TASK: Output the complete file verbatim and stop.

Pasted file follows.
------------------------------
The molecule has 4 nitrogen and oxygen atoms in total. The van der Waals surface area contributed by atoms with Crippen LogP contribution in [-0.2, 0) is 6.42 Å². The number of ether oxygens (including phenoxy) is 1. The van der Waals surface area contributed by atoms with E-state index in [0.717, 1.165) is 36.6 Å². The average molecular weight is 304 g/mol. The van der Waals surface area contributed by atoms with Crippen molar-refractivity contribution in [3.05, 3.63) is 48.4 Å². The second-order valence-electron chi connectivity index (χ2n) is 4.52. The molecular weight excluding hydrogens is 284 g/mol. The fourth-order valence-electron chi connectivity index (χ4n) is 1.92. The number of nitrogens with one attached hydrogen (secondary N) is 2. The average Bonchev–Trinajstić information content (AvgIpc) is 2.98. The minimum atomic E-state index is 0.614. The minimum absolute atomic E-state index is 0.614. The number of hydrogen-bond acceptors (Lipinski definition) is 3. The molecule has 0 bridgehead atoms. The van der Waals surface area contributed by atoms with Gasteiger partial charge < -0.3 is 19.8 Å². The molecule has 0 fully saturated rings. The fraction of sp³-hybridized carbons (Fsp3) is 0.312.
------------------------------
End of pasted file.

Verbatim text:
The molecule has 4 nitrogen and oxygen atoms in total. The van der Waals surface area contributed by atoms with Crippen LogP contribution in [-0.2, 0) is 6.42 Å². The number of ether oxygens (including phenoxy) is 1. The van der Waals surface area contributed by atoms with E-state index in [0.717, 1.165) is 36.6 Å². The average molecular weight is 304 g/mol. The van der Waals surface area contributed by atoms with Crippen molar-refractivity contribution in [3.05, 3.63) is 48.4 Å². The second-order valence-electron chi connectivity index (χ2n) is 4.52. The molecular weight excluding hydrogens is 284 g/mol. The fourth-order valence-electron chi connectivity index (χ4n) is 1.92. The number of nitrogens with one attached hydrogen (secondary N) is 2. The average Bonchev–Trinajstić information content (AvgIpc) is 2.98. The minimum atomic E-state index is 0.614. The minimum absolute atomic E-state index is 0.614. The number of hydrogen-bond acceptors (Lipinski definition) is 3. The molecule has 0 bridgehead atoms. The van der Waals surface area contributed by atoms with Gasteiger partial charge < -0.3 is 19.8 Å². The molecule has 0 fully saturated rings. The fraction of sp³-hybridized carbons (Fsp3) is 0.312.